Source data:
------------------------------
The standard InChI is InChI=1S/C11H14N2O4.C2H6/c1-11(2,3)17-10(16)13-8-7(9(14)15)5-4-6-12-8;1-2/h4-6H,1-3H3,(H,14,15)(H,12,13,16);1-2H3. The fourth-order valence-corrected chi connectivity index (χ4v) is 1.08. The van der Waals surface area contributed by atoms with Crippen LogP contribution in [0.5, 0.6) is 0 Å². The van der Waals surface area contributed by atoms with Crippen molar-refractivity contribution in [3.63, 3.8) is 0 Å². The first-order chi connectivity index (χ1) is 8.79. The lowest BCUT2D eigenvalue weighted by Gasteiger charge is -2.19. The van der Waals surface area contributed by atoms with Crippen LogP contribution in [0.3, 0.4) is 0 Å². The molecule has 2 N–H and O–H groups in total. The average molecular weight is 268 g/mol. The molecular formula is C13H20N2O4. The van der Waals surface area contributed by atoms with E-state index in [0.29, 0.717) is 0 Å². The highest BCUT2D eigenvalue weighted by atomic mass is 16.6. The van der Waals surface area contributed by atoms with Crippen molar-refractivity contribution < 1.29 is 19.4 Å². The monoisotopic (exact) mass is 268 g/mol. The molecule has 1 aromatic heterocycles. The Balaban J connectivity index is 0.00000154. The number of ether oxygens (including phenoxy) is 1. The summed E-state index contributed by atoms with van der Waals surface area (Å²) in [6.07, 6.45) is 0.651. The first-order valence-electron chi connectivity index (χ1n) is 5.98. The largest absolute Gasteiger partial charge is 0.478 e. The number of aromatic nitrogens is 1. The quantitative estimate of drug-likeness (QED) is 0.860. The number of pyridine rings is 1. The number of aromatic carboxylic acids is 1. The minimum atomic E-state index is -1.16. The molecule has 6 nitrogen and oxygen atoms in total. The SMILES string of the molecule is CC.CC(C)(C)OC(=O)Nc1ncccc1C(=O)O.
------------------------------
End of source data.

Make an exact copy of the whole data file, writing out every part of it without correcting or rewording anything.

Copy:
The standard InChI is InChI=1S/C11H14N2O4.C2H6/c1-11(2,3)17-10(16)13-8-7(9(14)15)5-4-6-12-8;1-2/h4-6H,1-3H3,(H,14,15)(H,12,13,16);1-2H3. The fourth-order valence-corrected chi connectivity index (χ4v) is 1.08. The van der Waals surface area contributed by atoms with Crippen LogP contribution in [0.5, 0.6) is 0 Å². The van der Waals surface area contributed by atoms with Crippen molar-refractivity contribution in [3.63, 3.8) is 0 Å². The first-order chi connectivity index (χ1) is 8.79. The lowest BCUT2D eigenvalue weighted by Gasteiger charge is -2.19. The van der Waals surface area contributed by atoms with Crippen LogP contribution in [0.3, 0.4) is 0 Å². The molecule has 2 N–H and O–H groups in total. The average molecular weight is 268 g/mol. The molecular formula is C13H20N2O4. The van der Waals surface area contributed by atoms with E-state index in [0.29, 0.717) is 0 Å². The highest BCUT2D eigenvalue weighted by atomic mass is 16.6. The van der Waals surface area contributed by atoms with Crippen molar-refractivity contribution < 1.29 is 19.4 Å². The monoisotopic (exact) mass is 268 g/mol. The molecule has 1 aromatic heterocycles. The Balaban J connectivity index is 0.00000154. The number of ether oxygens (including phenoxy) is 1. The summed E-state index contributed by atoms with van der Waals surface area (Å²) in [6.07, 6.45) is 0.651. The first-order valence-electron chi connectivity index (χ1n) is 5.98. The largest absolute Gasteiger partial charge is 0.478 e. The number of aromatic nitrogens is 1. The quantitative estimate of drug-likeness (QED) is 0.860. The number of pyridine rings is 1. The number of aromatic carboxylic acids is 1. The minimum atomic E-state index is -1.16. The molecule has 6 nitrogen and oxygen atoms in total. The SMILES string of the molecule is CC.CC(C)(C)OC(=O)Nc1ncccc1C(=O)O.